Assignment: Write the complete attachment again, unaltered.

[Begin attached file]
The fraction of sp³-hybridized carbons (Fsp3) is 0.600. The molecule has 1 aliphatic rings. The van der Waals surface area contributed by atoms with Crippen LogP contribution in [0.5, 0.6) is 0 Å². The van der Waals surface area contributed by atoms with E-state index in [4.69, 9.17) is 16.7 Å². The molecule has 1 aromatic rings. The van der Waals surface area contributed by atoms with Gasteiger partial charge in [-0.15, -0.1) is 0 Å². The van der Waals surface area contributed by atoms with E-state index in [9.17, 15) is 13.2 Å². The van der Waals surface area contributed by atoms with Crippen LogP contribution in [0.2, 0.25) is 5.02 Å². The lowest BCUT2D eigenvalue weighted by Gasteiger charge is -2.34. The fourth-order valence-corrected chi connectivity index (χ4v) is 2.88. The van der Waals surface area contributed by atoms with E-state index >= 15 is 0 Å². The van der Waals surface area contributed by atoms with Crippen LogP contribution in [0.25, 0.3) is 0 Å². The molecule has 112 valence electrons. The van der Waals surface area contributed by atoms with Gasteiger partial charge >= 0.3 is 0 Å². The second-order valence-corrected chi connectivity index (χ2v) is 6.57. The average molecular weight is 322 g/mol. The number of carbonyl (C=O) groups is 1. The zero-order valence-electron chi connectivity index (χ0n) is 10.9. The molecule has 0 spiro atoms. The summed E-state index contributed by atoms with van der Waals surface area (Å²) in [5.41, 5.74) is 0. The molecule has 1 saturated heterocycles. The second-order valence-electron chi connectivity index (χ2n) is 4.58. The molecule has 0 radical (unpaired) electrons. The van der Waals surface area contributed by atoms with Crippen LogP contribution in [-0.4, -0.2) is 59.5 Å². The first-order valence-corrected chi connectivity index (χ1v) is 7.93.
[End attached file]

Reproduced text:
The fraction of sp³-hybridized carbons (Fsp3) is 0.600. The molecule has 1 aliphatic rings. The van der Waals surface area contributed by atoms with Crippen LogP contribution in [0.5, 0.6) is 0 Å². The van der Waals surface area contributed by atoms with E-state index in [4.69, 9.17) is 16.7 Å². The molecule has 1 aromatic rings. The van der Waals surface area contributed by atoms with Gasteiger partial charge in [-0.15, -0.1) is 0 Å². The van der Waals surface area contributed by atoms with E-state index in [9.17, 15) is 13.2 Å². The van der Waals surface area contributed by atoms with Crippen LogP contribution in [0.2, 0.25) is 5.02 Å². The lowest BCUT2D eigenvalue weighted by Gasteiger charge is -2.34. The fourth-order valence-corrected chi connectivity index (χ4v) is 2.88. The van der Waals surface area contributed by atoms with E-state index >= 15 is 0 Å². The van der Waals surface area contributed by atoms with Crippen LogP contribution in [0.25, 0.3) is 0 Å². The molecule has 112 valence electrons. The van der Waals surface area contributed by atoms with Gasteiger partial charge >= 0.3 is 0 Å². The second-order valence-corrected chi connectivity index (χ2v) is 6.57. The average molecular weight is 322 g/mol. The number of carbonyl (C=O) groups is 1. The zero-order valence-electron chi connectivity index (χ0n) is 10.9. The molecule has 0 spiro atoms. The summed E-state index contributed by atoms with van der Waals surface area (Å²) in [5.41, 5.74) is 0. The molecule has 1 saturated heterocycles. The second-order valence-electron chi connectivity index (χ2n) is 4.58. The molecule has 0 radical (unpaired) electrons. The van der Waals surface area contributed by atoms with Crippen LogP contribution in [-0.4, -0.2) is 59.5 Å². The first-order valence-corrected chi connectivity index (χ1v) is 7.93.